From where their fugitives had mounted their horses, they had left a clear line of double tracks headed south.

“Ain’t no towns out there for them to find harbor. They want one; they will have to cross the Snake,” Norton said, looking around at his men. “They got a good jump on us, so get ready for some hard riding.” He spurred his horse, and they were off, galloping across the barren, snow-swept plain.

Curry and Heyes had covered barely five miles when Kid felt his gelding buckle under him. He shifted his weight back, slowing the horse, and the sorrel bobbed his head each time the hoof touched ground. Though Buck was limping, it was not too severe. Still, it was enough to slow them. Curry turned, appraising the open land behind them.

Heyes dug out his dented pocket watch, peeked at it, and promptly tucked it away, saying, “It’s been more than two hours; they are after us by now.” He cast a pleading eye to the sunny sky, wishing for snow to cover their tracks. “We got to keep movin’,” his tone hitching a bit tight as his worry slipped through. “We cross the Snake before nightfall; we got a chance.”

Curry laid a look on Heyes that would make most backup. “You mean that wasn’t the Snake.”

Heyes’ mouth tugged to the side as he thought better about smiling at his partner. “Naw, I believe that was Dead Stag Run.”

Under his breath, Curry growled, “Heyes.”

“I know. I know,” Heyes briskly said, “I was thinking the tracks were further south than they were.” Then he did smile at Curry. “But you cannot blame me alone; you know this land as well as me, and that map in your head was off too.”

The blue eyes narrowed to slits, and Buck bobbed his head.

“You think he can keep going?”

“Nothing’s broke, and the cool weather is keeping swelling down.”

“Then we go on ‘til he wears out,” Heyes said, grimacing just a bit as he added, “then we ride double.”

Their progress was slow, and they made no more than five miles over the next few hours. Each kept tossing long looks over their shoulders as their situation became more desperate. As the sun began its fast winter descent, Heyes pointed to a faint set of clouds growing on the horizon. With the moisture in the air, they both felt cheered by the coming possibility of snow.

They reached the Snake River as twilight’s purplish shadows stretched across the land, but their hearts sank. Ice flows the size of wagon boxes were floating by on the swiftly moving current steady as a trail herd passing.

Ignoring the obvious problem before them, Curry bluntly said, “Buck is done.”

“Once we cross, you can release him, and we’ll ride double,” Heyes answered just as bluntly.

Curry skeptically eyed the chunks of ice. “I don’t feel good about this plan.” He looked down the river to the tree lines growing thick. “Maybe we should follow it and find a place to hole up.”

“Kid, we have to cross. ‘Sides, I doubt the posse will come after us.”

“Why not?”

Heyes hesitated, looked to the trees, then back at Curry. “Well, ‘cause they aren’t as desperate as we are.”

Curry’s face soured more.

“I’ll go first; you take the same path when I make it across. Okay?”

Curry did not respond; he had turned and was looking back down the trail they had left that tenderfoot could follow.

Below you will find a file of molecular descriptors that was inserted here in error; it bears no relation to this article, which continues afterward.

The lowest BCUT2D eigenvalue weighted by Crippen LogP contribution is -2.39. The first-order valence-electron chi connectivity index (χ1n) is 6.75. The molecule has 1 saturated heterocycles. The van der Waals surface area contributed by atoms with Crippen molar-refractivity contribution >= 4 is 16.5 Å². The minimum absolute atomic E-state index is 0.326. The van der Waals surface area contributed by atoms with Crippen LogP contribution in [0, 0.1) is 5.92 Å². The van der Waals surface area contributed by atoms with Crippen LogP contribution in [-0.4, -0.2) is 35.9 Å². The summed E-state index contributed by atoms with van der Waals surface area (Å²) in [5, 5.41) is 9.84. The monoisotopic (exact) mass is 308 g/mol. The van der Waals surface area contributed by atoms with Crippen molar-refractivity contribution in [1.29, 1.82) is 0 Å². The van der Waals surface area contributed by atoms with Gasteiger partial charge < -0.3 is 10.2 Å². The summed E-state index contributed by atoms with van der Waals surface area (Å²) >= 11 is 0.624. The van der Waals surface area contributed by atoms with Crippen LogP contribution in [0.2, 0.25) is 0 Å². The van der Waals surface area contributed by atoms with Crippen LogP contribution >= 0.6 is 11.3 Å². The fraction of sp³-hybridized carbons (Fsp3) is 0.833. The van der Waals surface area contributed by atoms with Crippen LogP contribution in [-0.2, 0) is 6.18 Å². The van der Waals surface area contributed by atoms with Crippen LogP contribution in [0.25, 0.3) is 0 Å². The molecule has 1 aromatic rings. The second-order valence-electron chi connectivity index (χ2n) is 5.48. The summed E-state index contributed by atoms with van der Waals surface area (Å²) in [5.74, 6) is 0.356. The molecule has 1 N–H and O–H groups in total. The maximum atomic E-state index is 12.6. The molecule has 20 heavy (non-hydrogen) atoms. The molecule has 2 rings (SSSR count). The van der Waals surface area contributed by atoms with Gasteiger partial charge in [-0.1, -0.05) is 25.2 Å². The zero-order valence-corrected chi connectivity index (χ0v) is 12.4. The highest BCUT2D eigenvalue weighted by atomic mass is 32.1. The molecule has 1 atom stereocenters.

He nodded.

Heyes snugged his black hat’s stampede strings, took a deep breath and headed his horse into the water. The first ten feet were no more than chest deep; when they veered about a slab of ice, they hit a hole, the water rushing across Heyes’ thighs. The bay struggled on, and they were halfway across when an ice chunk hit them. The gelding reared, falling backward, dumping its rider.

“HEYES!” Curry shouted, fear for himself forgotten.

The dark-haired outlaw popped up, spluttering, and snagged his horse’s tail as the bay swam toward shore. When he gained some footing, he let go, wading the last several feet. He stood bent, holding his knees, gasping for air, the cold having sucked it right out of him. After a moment, he straightened and called, “Your turn.”

“Looking forward to it,” Curry grumped, aiming Buck into the water. It was then he heard the pounding sound of hooves.

Heyes anxiously bellowed, “Spur him, Kid!”

He did so, the horse plunging forward, and they skimmed between two chunks that looked likely to smash them flat as a penny. Buck plummeted into deeper water with a fearful squeal and was all out swimming against the current.

Behind them, firearms started barking, bullets plinking the water and chipping shards from the ice.

Shivering so bad, his legs were shaking, Heyes labored to get his toe in the stirrup. When he hit the jackpot, he swung aboard, spinning his bay; he called, “Hurry, Kid!”

Buck stumbled from the icy water on three legs. Leaping down, in no time flat, Curry’s saddle bags were in his hand, and he ripped the bridle from the horse and ran for Heyes, bullets digging up dirt around him.

Clambering aboard behind Heyes, he wrapped his arms around his partner even as the sorrel broke into a run. They were off, the sun settling huge, fat, and orange into the grass like a sow in a mud hole. The river and posse fell away behind them, and looking back, Curry laughed.

“What?” Heyes asked, bent forward, watching for any pitfalls in the closing darkness.

“They are all off cussing and kicking the dirt.”

“See, I was correct; they aren’t crazy enough to cross the Snake.”

“Nope, only crazy person I know I call, Partner.”

“Hey, I resemble that comment.”

“Yes, Heyes, yes you do.” Curry looked back again, all he could see was the last light reflecting from the slabs of ice spinning down the Snake River, and he thought, ‘looks kind of pretty.’ He laughed again. “And know what, Heyes, so do I.”